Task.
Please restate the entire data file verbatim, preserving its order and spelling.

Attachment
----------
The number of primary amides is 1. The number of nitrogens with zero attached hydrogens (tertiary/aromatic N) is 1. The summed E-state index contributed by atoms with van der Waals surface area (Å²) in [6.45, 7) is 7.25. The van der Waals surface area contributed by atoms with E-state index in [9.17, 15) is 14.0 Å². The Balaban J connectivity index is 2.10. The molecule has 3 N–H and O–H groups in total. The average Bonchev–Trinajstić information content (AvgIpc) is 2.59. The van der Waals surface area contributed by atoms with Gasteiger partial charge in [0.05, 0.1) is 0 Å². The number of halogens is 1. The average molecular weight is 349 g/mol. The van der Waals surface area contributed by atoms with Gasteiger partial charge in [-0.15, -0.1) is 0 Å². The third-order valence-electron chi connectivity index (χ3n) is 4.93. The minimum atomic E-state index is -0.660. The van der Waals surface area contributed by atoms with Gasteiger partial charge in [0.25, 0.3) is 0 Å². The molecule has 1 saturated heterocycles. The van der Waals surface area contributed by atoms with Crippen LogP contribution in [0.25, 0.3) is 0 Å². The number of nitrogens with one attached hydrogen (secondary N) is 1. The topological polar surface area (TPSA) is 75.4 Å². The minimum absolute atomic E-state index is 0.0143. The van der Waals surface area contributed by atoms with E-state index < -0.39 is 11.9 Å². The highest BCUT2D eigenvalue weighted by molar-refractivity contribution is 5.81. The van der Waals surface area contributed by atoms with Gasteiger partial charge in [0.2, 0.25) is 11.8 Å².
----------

The number of primary amides is 1. The number of nitrogens with zero attached hydrogens (tertiary/aromatic N) is 1. The summed E-state index contributed by atoms with van der Waals surface area (Å²) in [6.45, 7) is 7.25. The van der Waals surface area contributed by atoms with E-state index in [9.17, 15) is 14.0 Å². The Balaban J connectivity index is 2.10. The molecule has 3 N–H and O–H groups in total. The average Bonchev–Trinajstić information content (AvgIpc) is 2.59. The van der Waals surface area contributed by atoms with Gasteiger partial charge in [0.05, 0.1) is 0 Å². The number of halogens is 1. The average molecular weight is 349 g/mol. The van der Waals surface area contributed by atoms with Gasteiger partial charge in [-0.15, -0.1) is 0 Å². The third-order valence-electron chi connectivity index (χ3n) is 4.93. The minimum atomic E-state index is -0.660. The van der Waals surface area contributed by atoms with Gasteiger partial charge in [0.25, 0.3) is 0 Å². The molecule has 1 saturated heterocycles. The van der Waals surface area contributed by atoms with Crippen LogP contribution in [0.25, 0.3) is 0 Å². The number of nitrogens with one attached hydrogen (secondary N) is 1. The topological polar surface area (TPSA) is 75.4 Å². The minimum absolute atomic E-state index is 0.0143. The van der Waals surface area contributed by atoms with E-state index < -0.39 is 11.9 Å². The highest BCUT2D eigenvalue weighted by molar-refractivity contribution is 5.81. The van der Waals surface area contributed by atoms with Gasteiger partial charge in [0.2, 0.25) is 11.8 Å².